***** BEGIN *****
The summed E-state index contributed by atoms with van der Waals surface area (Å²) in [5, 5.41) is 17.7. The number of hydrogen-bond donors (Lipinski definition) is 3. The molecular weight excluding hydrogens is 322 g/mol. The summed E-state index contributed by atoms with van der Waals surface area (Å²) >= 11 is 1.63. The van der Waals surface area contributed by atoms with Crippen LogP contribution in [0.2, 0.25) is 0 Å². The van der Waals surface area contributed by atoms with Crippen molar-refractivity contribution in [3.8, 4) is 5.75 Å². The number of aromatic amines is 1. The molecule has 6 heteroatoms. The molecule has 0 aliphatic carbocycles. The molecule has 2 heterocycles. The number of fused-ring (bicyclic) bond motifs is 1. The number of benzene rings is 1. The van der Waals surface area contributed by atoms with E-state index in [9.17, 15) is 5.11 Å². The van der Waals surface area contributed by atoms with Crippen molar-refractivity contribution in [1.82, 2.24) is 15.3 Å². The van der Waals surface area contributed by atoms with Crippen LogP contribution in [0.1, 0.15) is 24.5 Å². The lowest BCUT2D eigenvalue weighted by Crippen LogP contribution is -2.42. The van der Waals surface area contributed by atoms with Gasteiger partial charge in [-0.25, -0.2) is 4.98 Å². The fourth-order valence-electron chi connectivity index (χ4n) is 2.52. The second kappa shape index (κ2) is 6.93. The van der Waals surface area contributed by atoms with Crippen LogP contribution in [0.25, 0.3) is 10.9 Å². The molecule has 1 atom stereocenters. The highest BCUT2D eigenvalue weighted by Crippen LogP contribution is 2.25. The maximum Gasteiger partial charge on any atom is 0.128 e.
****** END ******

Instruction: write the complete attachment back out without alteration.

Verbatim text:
The summed E-state index contributed by atoms with van der Waals surface area (Å²) in [5, 5.41) is 17.7. The number of hydrogen-bond donors (Lipinski definition) is 3. The molecular weight excluding hydrogens is 322 g/mol. The summed E-state index contributed by atoms with van der Waals surface area (Å²) >= 11 is 1.63. The van der Waals surface area contributed by atoms with Crippen LogP contribution in [0.2, 0.25) is 0 Å². The van der Waals surface area contributed by atoms with Crippen molar-refractivity contribution in [3.8, 4) is 5.75 Å². The number of aromatic amines is 1. The molecule has 6 heteroatoms. The molecule has 0 aliphatic carbocycles. The molecule has 2 heterocycles. The number of fused-ring (bicyclic) bond motifs is 1. The number of benzene rings is 1. The van der Waals surface area contributed by atoms with E-state index in [9.17, 15) is 5.11 Å². The van der Waals surface area contributed by atoms with Crippen molar-refractivity contribution in [1.82, 2.24) is 15.3 Å². The van der Waals surface area contributed by atoms with Crippen LogP contribution in [0.1, 0.15) is 24.5 Å². The lowest BCUT2D eigenvalue weighted by Crippen LogP contribution is -2.42. The van der Waals surface area contributed by atoms with Gasteiger partial charge in [-0.25, -0.2) is 4.98 Å². The fourth-order valence-electron chi connectivity index (χ4n) is 2.52. The second kappa shape index (κ2) is 6.93. The van der Waals surface area contributed by atoms with Crippen LogP contribution in [0.25, 0.3) is 10.9 Å². The molecule has 1 atom stereocenters. The highest BCUT2D eigenvalue weighted by Crippen LogP contribution is 2.25. The maximum Gasteiger partial charge on any atom is 0.128 e.